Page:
God ordains suffering/wounds to bring forth glory through them. When love prevails in our hearts, “it does not take into account a wrong suffered” [I Cor.13:5]. In the account of Philemon and Onesimus, Paul says to even charge any wrongs Onesimus had done to his own account, demonstrating not only forgiveness, but willingness to make restitution for things that he was not responsible for in order to live in peace and harmony.
Other passages emphasize this such as I Cor.6:5-8. Here we are enjoined to even suffer wrong rather than pressing our claims and “rights” against a brother who even may be in the wrong.
I Peter 2:20-24 tells us that suffering for doing what is right finds favor with God. We are called to bear reproach and injustices even as Christ did, who uttered no threats, reviling, and who did not sin when mistreated by the hands of men. He rather “kept entrusting Himself to Him who judges righteously.”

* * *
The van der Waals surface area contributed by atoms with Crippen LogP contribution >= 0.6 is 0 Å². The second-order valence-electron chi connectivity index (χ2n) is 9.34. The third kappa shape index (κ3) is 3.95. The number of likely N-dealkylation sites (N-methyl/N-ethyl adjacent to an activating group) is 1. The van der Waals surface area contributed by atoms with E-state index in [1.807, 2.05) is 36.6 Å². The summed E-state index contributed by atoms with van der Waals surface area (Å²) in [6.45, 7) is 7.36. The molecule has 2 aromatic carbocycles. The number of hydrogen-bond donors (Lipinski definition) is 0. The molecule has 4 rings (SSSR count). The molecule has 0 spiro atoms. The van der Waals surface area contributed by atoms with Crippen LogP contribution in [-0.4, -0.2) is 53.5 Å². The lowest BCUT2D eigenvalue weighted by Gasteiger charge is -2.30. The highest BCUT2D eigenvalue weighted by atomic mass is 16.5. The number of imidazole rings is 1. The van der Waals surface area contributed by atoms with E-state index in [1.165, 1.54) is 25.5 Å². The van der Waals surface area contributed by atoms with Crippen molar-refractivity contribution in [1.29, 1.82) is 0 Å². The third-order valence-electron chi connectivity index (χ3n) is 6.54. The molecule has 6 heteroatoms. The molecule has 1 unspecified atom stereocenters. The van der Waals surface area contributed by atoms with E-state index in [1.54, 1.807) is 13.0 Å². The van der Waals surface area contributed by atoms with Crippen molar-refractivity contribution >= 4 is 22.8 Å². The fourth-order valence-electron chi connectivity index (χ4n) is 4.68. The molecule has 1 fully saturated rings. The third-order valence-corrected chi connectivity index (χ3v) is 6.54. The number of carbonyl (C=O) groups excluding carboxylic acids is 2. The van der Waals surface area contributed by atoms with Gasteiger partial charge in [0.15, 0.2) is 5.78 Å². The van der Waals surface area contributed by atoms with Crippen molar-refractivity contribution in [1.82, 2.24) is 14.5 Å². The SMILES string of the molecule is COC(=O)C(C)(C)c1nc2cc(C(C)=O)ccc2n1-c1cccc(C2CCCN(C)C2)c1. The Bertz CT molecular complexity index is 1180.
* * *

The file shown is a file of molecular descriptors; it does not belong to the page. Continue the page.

What are the practical implications individually and for the assembly that Jesus is Lord of His servants, Bridegroom of the bride, and Shepherd of the flock?
As Shepherd of the flock, men are not to lord it over their fellows as do the nations [Lk.22:25]. Men are to lead as did Christ, by example and the persuasive power of truth: not by coercion, intimidation, or sanctions. This is the pattern we see in the apostles and their teaching in passages such as Acts 20:17-32 and I Peter 5:1-5.
As Lord of His servants, we are bought with a price and therefore do not belong to ourselves [I Cor.6:19,20]. Thus we have no rights and can make no demands. Our only concern is to know and perform the will of our Master. No men therefore have the right or responsibility to dictate to our conscience and rule over our souls by their own authority or decrees.
Our love and allegiance as a bride is to One: to the Lord Jesus, our Bridegroom. We submit, trust, depend upon Him and keep ourselves pure for His delight and companionship. Our hearts’ affection is reserved for Him exclusively and not poured out upon other lovers.
Summary submitted by Steve Phillips